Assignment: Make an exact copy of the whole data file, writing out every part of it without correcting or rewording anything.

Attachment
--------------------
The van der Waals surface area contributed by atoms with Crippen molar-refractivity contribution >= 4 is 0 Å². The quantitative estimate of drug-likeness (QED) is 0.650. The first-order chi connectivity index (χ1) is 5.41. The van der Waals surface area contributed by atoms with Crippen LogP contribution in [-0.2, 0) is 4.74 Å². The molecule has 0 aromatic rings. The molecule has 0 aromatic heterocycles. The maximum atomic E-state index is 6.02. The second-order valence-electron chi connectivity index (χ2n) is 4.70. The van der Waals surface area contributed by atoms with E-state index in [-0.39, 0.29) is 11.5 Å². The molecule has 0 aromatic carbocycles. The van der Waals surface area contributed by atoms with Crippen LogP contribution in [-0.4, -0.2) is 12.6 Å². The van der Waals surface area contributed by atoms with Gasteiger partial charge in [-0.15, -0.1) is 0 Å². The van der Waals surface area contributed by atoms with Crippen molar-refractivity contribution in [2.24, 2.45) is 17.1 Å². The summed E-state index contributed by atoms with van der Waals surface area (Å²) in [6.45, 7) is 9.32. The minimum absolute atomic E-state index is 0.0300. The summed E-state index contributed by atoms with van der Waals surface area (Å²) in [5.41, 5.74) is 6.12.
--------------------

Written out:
The van der Waals surface area contributed by atoms with Crippen molar-refractivity contribution >= 4 is 0 Å². The quantitative estimate of drug-likeness (QED) is 0.650. The first-order chi connectivity index (χ1) is 5.41. The van der Waals surface area contributed by atoms with Crippen LogP contribution in [-0.2, 0) is 4.74 Å². The molecule has 0 aromatic rings. The molecule has 0 aromatic heterocycles. The maximum atomic E-state index is 6.02. The second-order valence-electron chi connectivity index (χ2n) is 4.70. The van der Waals surface area contributed by atoms with E-state index in [-0.39, 0.29) is 11.5 Å². The molecule has 0 aromatic carbocycles. The van der Waals surface area contributed by atoms with Crippen LogP contribution in [-0.4, -0.2) is 12.6 Å². The van der Waals surface area contributed by atoms with Gasteiger partial charge in [-0.15, -0.1) is 0 Å². The van der Waals surface area contributed by atoms with Crippen molar-refractivity contribution in [2.24, 2.45) is 17.1 Å². The summed E-state index contributed by atoms with van der Waals surface area (Å²) in [6.45, 7) is 9.32. The minimum absolute atomic E-state index is 0.0300. The summed E-state index contributed by atoms with van der Waals surface area (Å²) in [5.41, 5.74) is 6.12.